1) How You've become a serious games researcher?

I'm interested in games. Serious games try to take games even further. So, anybody who's interested in pushing the envelope in games should be interested in serious games. Even if most serious games do not succeed, just thinking about the questions they raise is enough to make us better designers.

2) What would be the best definition for ludology? And narratology?

Ludology is just a word for game and play research. It's as simple as that. There are several definitions of narratology, but basically it's the discipline that studies stories and storytelling.

3) We can see a "wave" of studies about the use of game mechanics in a lot of areas of knowledge. What's your point on the buzzword "gamification"?

I've seen a lot of buzzwords come and go. I think it's positive people are interested in applying games on other fields. If gamification is here to stay or will fade, time will tell. In general, I generally try not to trust recipes and most of what I've seen about gamification looks like a magic recipe to me. But I could be wrong.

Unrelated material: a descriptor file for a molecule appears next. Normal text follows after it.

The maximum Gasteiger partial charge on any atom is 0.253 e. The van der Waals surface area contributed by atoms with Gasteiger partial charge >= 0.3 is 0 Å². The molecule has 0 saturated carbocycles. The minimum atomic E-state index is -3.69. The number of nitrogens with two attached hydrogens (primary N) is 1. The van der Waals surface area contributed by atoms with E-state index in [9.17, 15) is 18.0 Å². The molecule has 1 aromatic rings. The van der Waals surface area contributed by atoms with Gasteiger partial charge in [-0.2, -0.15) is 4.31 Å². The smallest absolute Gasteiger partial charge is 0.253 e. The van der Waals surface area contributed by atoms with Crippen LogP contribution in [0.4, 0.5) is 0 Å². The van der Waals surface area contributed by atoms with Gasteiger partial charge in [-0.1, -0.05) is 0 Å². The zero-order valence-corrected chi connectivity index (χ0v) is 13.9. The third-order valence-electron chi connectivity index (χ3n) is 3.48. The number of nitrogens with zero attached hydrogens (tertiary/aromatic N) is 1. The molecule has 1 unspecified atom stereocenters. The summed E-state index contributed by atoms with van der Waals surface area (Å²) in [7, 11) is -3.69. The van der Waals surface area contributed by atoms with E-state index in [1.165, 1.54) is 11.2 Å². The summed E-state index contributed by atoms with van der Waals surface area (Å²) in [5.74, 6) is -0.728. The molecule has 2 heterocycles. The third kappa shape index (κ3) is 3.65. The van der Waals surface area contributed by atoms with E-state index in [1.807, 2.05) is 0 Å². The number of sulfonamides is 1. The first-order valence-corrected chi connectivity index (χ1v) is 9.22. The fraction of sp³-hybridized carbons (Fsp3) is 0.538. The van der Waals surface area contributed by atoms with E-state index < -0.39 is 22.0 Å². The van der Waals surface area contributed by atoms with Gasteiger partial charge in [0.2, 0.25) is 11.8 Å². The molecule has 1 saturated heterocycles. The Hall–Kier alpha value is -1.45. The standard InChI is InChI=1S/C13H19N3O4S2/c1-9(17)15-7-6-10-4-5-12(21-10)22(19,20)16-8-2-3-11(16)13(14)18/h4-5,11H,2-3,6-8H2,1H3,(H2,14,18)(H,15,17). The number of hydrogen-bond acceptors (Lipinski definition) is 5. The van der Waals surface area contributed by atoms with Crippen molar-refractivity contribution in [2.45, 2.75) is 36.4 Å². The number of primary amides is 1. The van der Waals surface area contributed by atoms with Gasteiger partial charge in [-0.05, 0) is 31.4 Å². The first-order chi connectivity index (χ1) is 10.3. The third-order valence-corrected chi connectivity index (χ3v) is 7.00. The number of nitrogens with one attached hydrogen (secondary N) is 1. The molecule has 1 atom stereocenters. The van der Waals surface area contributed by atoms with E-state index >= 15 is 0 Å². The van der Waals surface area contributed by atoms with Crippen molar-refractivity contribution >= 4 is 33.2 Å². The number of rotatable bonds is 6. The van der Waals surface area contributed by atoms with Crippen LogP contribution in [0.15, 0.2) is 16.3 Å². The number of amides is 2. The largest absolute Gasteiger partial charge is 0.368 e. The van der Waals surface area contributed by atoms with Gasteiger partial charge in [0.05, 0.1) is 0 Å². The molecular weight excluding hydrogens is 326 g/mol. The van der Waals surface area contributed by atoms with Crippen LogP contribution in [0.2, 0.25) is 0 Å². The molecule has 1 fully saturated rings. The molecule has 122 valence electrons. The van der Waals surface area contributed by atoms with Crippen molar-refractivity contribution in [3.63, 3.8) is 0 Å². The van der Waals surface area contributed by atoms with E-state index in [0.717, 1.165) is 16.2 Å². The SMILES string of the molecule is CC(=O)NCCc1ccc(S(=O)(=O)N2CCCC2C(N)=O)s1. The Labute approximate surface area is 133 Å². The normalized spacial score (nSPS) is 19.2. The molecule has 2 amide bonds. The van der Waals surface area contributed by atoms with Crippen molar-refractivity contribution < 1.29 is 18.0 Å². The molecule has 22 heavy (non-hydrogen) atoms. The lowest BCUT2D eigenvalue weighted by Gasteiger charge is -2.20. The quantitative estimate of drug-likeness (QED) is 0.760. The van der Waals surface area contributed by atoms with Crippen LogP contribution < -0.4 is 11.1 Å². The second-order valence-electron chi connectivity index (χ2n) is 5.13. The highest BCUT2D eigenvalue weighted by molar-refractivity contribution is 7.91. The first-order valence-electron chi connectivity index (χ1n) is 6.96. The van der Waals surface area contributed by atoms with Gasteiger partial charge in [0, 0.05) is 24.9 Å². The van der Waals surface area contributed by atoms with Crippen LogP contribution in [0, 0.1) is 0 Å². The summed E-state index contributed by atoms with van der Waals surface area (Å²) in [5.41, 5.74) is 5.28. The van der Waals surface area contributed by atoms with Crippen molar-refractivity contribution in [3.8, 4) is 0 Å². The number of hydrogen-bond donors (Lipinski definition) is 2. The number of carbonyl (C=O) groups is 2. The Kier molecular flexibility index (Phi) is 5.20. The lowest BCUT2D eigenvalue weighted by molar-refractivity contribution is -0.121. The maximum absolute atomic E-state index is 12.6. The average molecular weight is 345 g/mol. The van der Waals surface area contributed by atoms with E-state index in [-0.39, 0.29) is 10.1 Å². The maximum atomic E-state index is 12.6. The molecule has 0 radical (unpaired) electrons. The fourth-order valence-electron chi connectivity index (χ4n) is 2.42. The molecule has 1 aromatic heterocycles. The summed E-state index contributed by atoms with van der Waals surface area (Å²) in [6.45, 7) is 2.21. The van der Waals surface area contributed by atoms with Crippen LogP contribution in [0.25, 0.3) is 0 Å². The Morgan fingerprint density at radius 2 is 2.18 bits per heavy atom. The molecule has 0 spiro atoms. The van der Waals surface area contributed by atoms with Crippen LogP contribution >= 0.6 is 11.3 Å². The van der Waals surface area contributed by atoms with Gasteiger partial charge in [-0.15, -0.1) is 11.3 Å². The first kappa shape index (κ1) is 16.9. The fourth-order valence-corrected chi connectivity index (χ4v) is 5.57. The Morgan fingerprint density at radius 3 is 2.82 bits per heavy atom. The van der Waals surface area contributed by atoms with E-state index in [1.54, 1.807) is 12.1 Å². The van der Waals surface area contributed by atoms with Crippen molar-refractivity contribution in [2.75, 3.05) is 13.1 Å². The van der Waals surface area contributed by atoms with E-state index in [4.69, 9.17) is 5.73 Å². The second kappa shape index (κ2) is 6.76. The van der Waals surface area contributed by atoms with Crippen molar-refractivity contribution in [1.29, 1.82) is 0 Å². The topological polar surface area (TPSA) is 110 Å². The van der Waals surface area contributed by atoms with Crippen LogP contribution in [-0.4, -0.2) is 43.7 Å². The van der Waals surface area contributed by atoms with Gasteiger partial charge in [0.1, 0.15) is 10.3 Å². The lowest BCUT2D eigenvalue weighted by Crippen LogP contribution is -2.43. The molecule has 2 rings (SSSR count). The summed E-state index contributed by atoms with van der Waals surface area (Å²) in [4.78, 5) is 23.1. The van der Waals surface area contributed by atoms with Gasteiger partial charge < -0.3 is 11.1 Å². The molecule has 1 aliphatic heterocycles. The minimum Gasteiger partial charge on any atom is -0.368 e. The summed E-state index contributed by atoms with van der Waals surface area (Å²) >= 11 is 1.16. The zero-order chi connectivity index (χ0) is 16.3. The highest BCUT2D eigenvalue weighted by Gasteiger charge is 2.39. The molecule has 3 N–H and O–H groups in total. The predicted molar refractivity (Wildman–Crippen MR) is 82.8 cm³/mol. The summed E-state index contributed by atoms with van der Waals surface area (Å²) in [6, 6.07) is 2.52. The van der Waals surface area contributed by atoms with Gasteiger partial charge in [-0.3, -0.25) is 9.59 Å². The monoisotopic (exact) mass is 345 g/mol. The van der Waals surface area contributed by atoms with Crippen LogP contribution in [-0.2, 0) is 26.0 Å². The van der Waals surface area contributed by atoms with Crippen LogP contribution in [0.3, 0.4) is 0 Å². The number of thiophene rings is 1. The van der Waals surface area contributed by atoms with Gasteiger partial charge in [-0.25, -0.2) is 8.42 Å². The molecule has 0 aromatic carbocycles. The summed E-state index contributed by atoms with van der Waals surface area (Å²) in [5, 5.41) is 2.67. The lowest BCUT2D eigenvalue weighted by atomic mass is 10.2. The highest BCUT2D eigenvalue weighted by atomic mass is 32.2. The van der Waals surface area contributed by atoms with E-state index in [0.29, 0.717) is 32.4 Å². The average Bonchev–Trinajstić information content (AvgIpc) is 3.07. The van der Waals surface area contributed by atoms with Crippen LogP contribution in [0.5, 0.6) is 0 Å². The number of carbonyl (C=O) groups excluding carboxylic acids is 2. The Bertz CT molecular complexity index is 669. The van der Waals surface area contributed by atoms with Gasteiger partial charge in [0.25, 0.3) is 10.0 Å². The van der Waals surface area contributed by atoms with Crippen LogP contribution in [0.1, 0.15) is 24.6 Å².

4) The use of serious games for political campaigns and education has improved in the last years?

Not really. And that is an interesting question. The simple answer is that they are not relevant. I believe we're still waiting for critical mass. Sooner or later it'll happen. Specially in education. That's my current obsession. I would actually say that these days I'm more interested in education than in games. Well, actually, it's hard to see one without considering the other.

5) The world is going more and more ludic with new digital interfaces and social media. That's a fact. Are the companies and advertising agencies ready for these changes?

I'm not sure. Videogames are still considered cool per se, not because of what they can do. Again, we're still in the very early ages of this genre. I know it doesn't seem like it. It's not because of technology: it's about social conventions. The more we incorporate play into our culture, the easier it'll be. I know this sounds totally hippie and new agey. But play is basically about not being afraid of doing. Play literally will make us free.

6) Send a final message to the new researchers of the gaming concepts and game design field.

Play my new iOS game: Space Holiday (LINK HERE). It's not serious at all, not political: it's a plain, full puzzle game. It was a challenge I set to myself: I always liked puzzle games and I always thought it was the kind of game I couldn't make myself. I worked really hard to prove myself wrong.
In any case, stay away from labels: researcher, designer, creator, player - those categories overlap all the time. You can't be good at one without being good at the others.

sexta-feira, 14 de setembro de 2012

Social causes and ludic mechanics